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Cash Flow lessons these 12 Days of Christmas


Most of us enjoy the traditions of Christmas parties and days on the beach, but for the small to medium businesses there can also be the less happy tradition of cash flow woes.

So what can be done to avoid a seasonal cash flow slump?

Rather than ending up stranded like a partridge in a pear tree come the New Year, why not focus on one sound business principle a day this Christmas to help avoid a financial dilemma?

Day 1 – Push for upfront payments

Your clients might appreciate that at this time of year businesses may need to make special arrangements. Collecting payments upfront rather than spending time chasing debt in the New Year will bring good cheer to any business.

Remember a quick phone call can often resolve confusion over an overdue invoice or a late delivery far better than a string of emails bouncing backwards and forwards like Santa’s reindeer in the snow.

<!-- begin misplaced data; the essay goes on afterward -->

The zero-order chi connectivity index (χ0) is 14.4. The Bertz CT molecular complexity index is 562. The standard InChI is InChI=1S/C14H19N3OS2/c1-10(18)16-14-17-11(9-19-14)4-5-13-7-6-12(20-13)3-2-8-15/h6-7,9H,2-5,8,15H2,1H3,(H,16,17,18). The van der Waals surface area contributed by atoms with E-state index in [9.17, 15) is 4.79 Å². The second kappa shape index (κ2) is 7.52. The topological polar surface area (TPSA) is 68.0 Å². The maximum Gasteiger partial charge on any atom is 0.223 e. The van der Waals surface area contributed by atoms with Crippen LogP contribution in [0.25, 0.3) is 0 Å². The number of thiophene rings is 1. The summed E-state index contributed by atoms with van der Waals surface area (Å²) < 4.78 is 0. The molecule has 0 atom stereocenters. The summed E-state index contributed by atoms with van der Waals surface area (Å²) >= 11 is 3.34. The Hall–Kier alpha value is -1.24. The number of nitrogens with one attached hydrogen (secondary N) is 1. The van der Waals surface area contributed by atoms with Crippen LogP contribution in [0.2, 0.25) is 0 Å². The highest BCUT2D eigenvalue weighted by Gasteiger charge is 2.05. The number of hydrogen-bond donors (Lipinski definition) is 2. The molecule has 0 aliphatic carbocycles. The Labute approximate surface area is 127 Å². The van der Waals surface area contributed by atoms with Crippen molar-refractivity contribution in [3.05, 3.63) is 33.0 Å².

In the longer term, asking for accounts to be fully or partly settled in advance, can help identify problem payers as well as uncover the champions in accounts payable department.

Day 2 – Look from the outside in

Growing your customer base is a sure-fire way of improving immediate profits and long-term sustainability. Some proprietors see their businesses as extensions of their personality, which might make it very difficult to be objective and to create products that fill a market need.

Increasing your customer base comes with having an objective understanding of your clients and competitors.

Think of three typical clients: who are they, where do they live and work? What interests and motivates them? If you sent Christmas cards, how would you personalise the message on each?

Then, think about what your business might do more, or even less of, to meet their diverse needs. Also, beware of the Grinch. Study your potential competitors. What are they doing to attract your three profiled clients and steal Christmas away from you?

Day 3 – Now look at the inside, from the inside

With a clearer picture of the way your business is seen by customers and competitors, it’s time to start dishing out the presents around your workplace.